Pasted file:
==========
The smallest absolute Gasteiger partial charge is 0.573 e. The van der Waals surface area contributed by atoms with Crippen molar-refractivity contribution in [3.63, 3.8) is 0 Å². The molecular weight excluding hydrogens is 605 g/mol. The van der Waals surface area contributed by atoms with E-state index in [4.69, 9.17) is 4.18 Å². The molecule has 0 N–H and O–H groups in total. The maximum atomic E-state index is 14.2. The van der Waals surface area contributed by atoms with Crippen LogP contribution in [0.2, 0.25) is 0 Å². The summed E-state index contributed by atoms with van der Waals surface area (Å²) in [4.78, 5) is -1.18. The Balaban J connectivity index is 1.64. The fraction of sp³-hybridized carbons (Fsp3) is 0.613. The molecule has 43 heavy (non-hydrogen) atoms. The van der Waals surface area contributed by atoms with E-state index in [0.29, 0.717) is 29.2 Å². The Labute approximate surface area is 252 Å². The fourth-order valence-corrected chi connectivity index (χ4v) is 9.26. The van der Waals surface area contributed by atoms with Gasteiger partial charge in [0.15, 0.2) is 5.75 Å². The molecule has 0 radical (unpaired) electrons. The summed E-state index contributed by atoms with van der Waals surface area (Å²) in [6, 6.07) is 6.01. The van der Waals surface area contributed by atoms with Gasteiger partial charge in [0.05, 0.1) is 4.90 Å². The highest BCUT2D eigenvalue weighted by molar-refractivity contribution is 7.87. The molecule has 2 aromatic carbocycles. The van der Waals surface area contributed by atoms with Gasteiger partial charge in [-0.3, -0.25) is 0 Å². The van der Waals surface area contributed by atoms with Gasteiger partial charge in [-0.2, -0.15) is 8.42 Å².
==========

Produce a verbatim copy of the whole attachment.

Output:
The smallest absolute Gasteiger partial charge is 0.573 e. The van der Waals surface area contributed by atoms with Crippen molar-refractivity contribution in [3.63, 3.8) is 0 Å². The molecular weight excluding hydrogens is 605 g/mol. The van der Waals surface area contributed by atoms with E-state index in [4.69, 9.17) is 4.18 Å². The molecule has 0 N–H and O–H groups in total. The maximum atomic E-state index is 14.2. The van der Waals surface area contributed by atoms with Crippen LogP contribution in [0.2, 0.25) is 0 Å². The summed E-state index contributed by atoms with van der Waals surface area (Å²) in [4.78, 5) is -1.18. The Balaban J connectivity index is 1.64. The fraction of sp³-hybridized carbons (Fsp3) is 0.613. The molecule has 43 heavy (non-hydrogen) atoms. The van der Waals surface area contributed by atoms with E-state index in [0.29, 0.717) is 29.2 Å². The Labute approximate surface area is 252 Å². The fourth-order valence-corrected chi connectivity index (χ4v) is 9.26. The van der Waals surface area contributed by atoms with Gasteiger partial charge in [0.15, 0.2) is 5.75 Å². The molecule has 0 radical (unpaired) electrons. The summed E-state index contributed by atoms with van der Waals surface area (Å²) in [6, 6.07) is 6.01. The van der Waals surface area contributed by atoms with Gasteiger partial charge in [0.05, 0.1) is 4.90 Å². The highest BCUT2D eigenvalue weighted by molar-refractivity contribution is 7.87. The molecule has 2 aromatic carbocycles. The van der Waals surface area contributed by atoms with Gasteiger partial charge in [-0.3, -0.25) is 0 Å². The van der Waals surface area contributed by atoms with Gasteiger partial charge in [-0.2, -0.15) is 8.42 Å².